The Maritime Labour Convention and Open Registries: Hand in Glove or Chalk and CheeseIntroductionThe role of seafarers in the maritime sector cannot be overemphasized. The former Secretary General of the International Maritime Organization (imo), Efthimios Mitropoulos, has been quoted as saying that “seafarers are a lubricant without which the engine of trade would simply grind to a halt . . . seafarers are the unsung heroes of an unsung industry”.1 This is also why each year on June 25 the international community celebrates the “Day of the Seafarers” in recognition of the invaluable contribution seafarers make to international trade and the world economy.2 Despite this, the International Labour Organization (ilo) has acknowledged that many seafarers are vulnerable to exploitation and abuse, non-payment of wages, non-compliance with contracts, exposure to poor diet and living conditions, and sometimes being abandoned in foreign ports.3Seafarers are vulnerable to increased risks in employment, prosecution under different jurisdictions, blame for accidents and pollution, exposure to piracy, robbery, hostage risks, rape, assault and murder. Due to the violations and exploitations that seafarers are facing, governments, ship owners and seafarers were prompted to act. In 2006, during the 94th Maritime Session of the ilo Conference, the international community adopted the Maritime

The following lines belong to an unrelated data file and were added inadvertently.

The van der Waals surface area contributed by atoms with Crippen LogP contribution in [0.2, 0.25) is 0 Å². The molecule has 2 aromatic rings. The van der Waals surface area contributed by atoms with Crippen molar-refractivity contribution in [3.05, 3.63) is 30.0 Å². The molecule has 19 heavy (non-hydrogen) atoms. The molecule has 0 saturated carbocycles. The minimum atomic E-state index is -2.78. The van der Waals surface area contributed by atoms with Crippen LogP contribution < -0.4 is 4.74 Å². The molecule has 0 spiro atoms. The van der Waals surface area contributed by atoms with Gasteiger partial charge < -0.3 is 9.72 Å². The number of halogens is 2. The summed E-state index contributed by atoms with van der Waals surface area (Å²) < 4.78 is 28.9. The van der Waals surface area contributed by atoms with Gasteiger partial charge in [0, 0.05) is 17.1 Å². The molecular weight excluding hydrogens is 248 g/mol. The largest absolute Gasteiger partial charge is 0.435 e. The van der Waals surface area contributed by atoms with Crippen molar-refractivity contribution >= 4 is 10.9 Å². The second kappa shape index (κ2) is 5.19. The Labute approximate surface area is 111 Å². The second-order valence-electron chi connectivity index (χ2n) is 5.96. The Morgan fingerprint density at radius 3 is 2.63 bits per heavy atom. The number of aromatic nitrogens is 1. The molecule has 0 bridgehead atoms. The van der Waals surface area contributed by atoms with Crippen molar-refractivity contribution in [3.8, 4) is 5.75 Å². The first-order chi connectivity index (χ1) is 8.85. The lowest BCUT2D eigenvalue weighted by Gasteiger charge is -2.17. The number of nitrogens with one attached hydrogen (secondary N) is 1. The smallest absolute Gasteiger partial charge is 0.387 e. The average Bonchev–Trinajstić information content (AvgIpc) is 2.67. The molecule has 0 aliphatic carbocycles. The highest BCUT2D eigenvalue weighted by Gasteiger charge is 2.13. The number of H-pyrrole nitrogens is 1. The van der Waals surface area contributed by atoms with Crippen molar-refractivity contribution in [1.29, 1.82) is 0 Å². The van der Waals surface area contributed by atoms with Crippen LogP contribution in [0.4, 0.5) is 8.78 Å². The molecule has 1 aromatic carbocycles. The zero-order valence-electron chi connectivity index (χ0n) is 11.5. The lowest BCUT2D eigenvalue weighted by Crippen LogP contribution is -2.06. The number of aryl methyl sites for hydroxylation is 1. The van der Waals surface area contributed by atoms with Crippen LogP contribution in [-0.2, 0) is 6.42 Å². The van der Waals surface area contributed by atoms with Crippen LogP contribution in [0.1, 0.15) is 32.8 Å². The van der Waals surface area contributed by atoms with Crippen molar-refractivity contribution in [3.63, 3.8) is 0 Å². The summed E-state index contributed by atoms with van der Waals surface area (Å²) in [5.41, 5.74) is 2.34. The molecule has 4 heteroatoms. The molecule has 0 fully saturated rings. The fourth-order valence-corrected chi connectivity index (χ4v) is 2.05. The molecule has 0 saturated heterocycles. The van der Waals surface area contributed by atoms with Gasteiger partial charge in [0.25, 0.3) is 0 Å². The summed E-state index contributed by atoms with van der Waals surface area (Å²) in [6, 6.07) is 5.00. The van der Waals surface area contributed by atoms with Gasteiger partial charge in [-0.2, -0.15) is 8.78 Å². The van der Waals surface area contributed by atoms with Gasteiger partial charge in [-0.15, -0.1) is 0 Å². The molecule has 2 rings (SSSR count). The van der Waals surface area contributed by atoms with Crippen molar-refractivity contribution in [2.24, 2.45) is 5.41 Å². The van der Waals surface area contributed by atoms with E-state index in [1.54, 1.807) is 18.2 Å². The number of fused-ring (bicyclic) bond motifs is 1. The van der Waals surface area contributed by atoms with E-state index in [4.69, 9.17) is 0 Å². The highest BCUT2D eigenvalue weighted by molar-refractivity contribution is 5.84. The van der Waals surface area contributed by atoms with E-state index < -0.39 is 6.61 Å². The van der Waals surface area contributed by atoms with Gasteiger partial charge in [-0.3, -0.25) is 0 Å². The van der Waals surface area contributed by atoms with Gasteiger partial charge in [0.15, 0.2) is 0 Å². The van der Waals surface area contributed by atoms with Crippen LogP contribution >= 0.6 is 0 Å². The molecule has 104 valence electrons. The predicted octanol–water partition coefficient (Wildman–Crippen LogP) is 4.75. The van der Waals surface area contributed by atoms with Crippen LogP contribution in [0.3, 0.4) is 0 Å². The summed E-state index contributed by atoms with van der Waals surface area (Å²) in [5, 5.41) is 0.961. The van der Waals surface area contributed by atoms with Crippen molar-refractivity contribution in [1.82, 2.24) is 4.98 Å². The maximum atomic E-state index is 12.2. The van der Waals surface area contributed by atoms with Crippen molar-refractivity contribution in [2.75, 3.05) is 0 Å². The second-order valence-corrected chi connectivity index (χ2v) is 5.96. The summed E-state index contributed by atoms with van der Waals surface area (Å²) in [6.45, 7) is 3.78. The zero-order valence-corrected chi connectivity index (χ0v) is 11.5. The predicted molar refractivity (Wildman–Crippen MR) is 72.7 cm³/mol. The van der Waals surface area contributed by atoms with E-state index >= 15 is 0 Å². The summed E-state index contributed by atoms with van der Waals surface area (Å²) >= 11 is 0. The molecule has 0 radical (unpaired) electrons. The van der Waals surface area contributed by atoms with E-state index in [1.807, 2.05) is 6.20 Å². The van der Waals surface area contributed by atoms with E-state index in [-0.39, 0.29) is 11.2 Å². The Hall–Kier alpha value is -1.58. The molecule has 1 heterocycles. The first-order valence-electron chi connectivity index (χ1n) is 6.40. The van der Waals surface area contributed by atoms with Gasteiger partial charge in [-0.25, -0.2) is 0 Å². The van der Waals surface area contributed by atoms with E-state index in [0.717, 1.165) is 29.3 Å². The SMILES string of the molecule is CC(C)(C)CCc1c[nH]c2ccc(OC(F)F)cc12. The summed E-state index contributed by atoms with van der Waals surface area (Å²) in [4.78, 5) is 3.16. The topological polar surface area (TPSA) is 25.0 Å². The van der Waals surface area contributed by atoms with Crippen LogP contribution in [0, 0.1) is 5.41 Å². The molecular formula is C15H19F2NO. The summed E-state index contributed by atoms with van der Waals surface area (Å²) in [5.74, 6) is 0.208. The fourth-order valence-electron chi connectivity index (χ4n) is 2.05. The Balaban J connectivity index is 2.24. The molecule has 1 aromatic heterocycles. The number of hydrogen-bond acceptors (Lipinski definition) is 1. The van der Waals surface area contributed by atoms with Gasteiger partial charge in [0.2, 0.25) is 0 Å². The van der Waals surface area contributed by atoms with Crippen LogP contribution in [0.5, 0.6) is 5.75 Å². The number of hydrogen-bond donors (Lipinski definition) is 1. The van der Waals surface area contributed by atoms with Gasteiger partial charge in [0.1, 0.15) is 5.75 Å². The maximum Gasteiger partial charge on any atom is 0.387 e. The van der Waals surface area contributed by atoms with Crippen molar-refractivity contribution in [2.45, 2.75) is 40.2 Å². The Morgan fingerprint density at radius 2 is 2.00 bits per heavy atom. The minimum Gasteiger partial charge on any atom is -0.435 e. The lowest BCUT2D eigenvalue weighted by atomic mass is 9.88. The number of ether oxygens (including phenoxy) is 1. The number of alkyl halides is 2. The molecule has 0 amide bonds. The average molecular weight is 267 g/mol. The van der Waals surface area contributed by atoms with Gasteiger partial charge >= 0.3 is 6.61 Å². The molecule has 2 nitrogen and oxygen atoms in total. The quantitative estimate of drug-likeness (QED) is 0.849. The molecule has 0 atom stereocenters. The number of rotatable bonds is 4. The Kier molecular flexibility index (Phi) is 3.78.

The International Journal of Marine and Coastal Law – Brill
Published: Feb 19, 2015
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